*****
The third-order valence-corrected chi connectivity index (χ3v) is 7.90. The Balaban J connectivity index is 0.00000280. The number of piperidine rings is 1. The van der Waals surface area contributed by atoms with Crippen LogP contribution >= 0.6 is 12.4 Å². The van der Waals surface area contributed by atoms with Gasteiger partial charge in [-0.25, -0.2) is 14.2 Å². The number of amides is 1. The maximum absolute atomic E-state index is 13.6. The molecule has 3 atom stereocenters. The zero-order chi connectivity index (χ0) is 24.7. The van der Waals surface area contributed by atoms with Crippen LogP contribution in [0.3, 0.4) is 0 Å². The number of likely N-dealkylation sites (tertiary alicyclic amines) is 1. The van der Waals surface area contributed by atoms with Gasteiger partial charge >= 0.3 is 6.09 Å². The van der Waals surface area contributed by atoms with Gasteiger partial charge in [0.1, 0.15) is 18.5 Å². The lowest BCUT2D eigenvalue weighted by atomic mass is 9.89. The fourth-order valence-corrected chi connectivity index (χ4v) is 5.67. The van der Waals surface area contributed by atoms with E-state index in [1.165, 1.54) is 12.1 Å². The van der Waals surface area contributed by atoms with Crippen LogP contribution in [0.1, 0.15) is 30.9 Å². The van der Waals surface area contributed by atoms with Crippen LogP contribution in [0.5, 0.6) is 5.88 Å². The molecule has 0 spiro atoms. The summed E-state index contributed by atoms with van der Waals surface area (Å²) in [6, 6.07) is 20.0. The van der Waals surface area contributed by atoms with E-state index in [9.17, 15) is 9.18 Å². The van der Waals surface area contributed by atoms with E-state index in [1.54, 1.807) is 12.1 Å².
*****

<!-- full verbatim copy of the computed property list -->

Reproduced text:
The third-order valence-corrected chi connectivity index (χ3v) is 7.90. The Balaban J connectivity index is 0.00000280. The number of piperidine rings is 1. The van der Waals surface area contributed by atoms with Crippen LogP contribution >= 0.6 is 12.4 Å². The van der Waals surface area contributed by atoms with Gasteiger partial charge in [-0.25, -0.2) is 14.2 Å². The number of amides is 1. The maximum absolute atomic E-state index is 13.6. The molecule has 3 atom stereocenters. The zero-order chi connectivity index (χ0) is 24.7. The van der Waals surface area contributed by atoms with Crippen LogP contribution in [0.3, 0.4) is 0 Å². The number of likely N-dealkylation sites (tertiary alicyclic amines) is 1. The van der Waals surface area contributed by atoms with Gasteiger partial charge >= 0.3 is 6.09 Å². The van der Waals surface area contributed by atoms with Gasteiger partial charge in [0.1, 0.15) is 18.5 Å². The lowest BCUT2D eigenvalue weighted by atomic mass is 9.89. The fourth-order valence-corrected chi connectivity index (χ4v) is 5.67. The van der Waals surface area contributed by atoms with E-state index in [1.165, 1.54) is 12.1 Å². The van der Waals surface area contributed by atoms with Crippen LogP contribution in [0.1, 0.15) is 30.9 Å². The van der Waals surface area contributed by atoms with Crippen LogP contribution in [0.5, 0.6) is 5.88 Å². The molecule has 0 spiro atoms. The summed E-state index contributed by atoms with van der Waals surface area (Å²) in [6, 6.07) is 20.0. The van der Waals surface area contributed by atoms with E-state index in [9.17, 15) is 9.18 Å². The van der Waals surface area contributed by atoms with E-state index in [1.54, 1.807) is 12.1 Å².